I received this free digital ARC from the publisher via Netgalley in exchange for my honest review.
Beware the goblin men and the wares they sell.
All her life, nineteen-year-old Liesl has heard tales of the beautiful, mysterious Goblin King. He is the Lord of Mischief, the Ruler Underground, and the muse around which her music is composed. Yet, as Liesl helps shoulder the burden of running her family’s inn, her dreams of composition and childish fancies about the Goblin King must be set aside in favor of more practical concerns.
But when her sister Käthe is taken by the goblins, Liesl journeys to their realm to rescue her sister and return her to the world above. The Goblin King agrees to let Käthe go—for a price. The life of a maiden must be given to the land, in accordance with the old laws. A life for a life, he says. Without sacrifice, nothing good can grow. Without death, there can be no rebirth. In exchange for her sister’s freedom, Liesl offers her hand in marriage to the Goblin King. He accepts.
Down in the Underground, Liesl discovers that the Goblin King still inspires her—musically, physically, emotionally. Yet even as her talent blossoms, Liesl’s life is slowly fading away, the price she paid for becoming the Goblin King’s bride. As the two of them grow closer, they must learn just what it is they are each willing to sacrifice: her life, her music, or the end of the world.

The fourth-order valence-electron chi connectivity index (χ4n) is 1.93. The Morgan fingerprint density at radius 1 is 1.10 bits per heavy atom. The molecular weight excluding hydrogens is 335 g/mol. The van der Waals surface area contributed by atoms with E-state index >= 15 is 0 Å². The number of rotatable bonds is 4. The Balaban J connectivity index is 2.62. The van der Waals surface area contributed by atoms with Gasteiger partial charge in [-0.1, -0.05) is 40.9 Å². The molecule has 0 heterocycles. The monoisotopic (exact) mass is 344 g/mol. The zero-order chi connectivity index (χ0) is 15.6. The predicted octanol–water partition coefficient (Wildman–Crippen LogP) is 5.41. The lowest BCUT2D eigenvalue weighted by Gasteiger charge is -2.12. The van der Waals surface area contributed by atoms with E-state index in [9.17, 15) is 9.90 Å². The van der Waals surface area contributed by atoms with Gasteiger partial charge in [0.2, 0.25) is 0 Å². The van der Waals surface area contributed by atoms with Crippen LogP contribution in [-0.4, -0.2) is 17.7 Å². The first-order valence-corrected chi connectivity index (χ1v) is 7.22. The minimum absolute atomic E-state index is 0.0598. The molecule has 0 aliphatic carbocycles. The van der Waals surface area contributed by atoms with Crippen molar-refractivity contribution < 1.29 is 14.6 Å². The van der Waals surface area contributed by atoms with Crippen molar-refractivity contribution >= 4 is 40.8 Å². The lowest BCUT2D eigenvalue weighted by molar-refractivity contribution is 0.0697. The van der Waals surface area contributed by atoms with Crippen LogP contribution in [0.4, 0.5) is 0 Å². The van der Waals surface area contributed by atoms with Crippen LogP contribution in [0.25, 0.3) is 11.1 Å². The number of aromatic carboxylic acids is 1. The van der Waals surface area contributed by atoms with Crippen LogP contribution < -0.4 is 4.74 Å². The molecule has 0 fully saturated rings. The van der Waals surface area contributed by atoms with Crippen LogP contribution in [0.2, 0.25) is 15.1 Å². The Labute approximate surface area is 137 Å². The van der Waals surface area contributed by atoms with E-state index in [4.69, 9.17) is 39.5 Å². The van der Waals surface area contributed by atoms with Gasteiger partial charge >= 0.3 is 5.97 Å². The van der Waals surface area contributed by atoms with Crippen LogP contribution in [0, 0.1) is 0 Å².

The writing is beautiful. The work is eloquent and offers a variety of descriptions for the world. There is an aesthetic quality to the diction that adds a very elegant feel to the writing and the story.
I love music, and to have this story so very rooted in music thrilled me. I felt I could relate to the story because I played music and understood music and… knew absolutely nothing about what was going on in this book. *sigh* The problem with music is that it is a sound. Sure the notes are written on paper, but at the end of the day, it’s a sound and how one feels about said sound. Thus, it doesn’t translate well into literature. For that reason, much of the basis of this book just felt very abstract and unattainable, making it difficult to really get a feel for what was going on in the story.
Lack of Character Interaction
I was quite disappointed with this book in the regard that there was a severe lack of character interaction between our MC, Liesl, and the Goblin King. Yes, they interacted, but the interactions were either so subtle that I must be completely oblivious to them or non-existent in the story. Thus, the story kind of boiled down to little more than world-building and abstract musical qualities.
I’m not a prude, guys, and I fully support there being sex in young adult literature, but when the characters end up being unable to communicate with each other and simply end up having sex four+ times in the book, I kind of lose interest. I already commented on the lack of character interaction. And then you drive home the number of times the characters have sex with each other and I’m left wondering: ‘where is the substance behind their relationship or do they even have one at all?’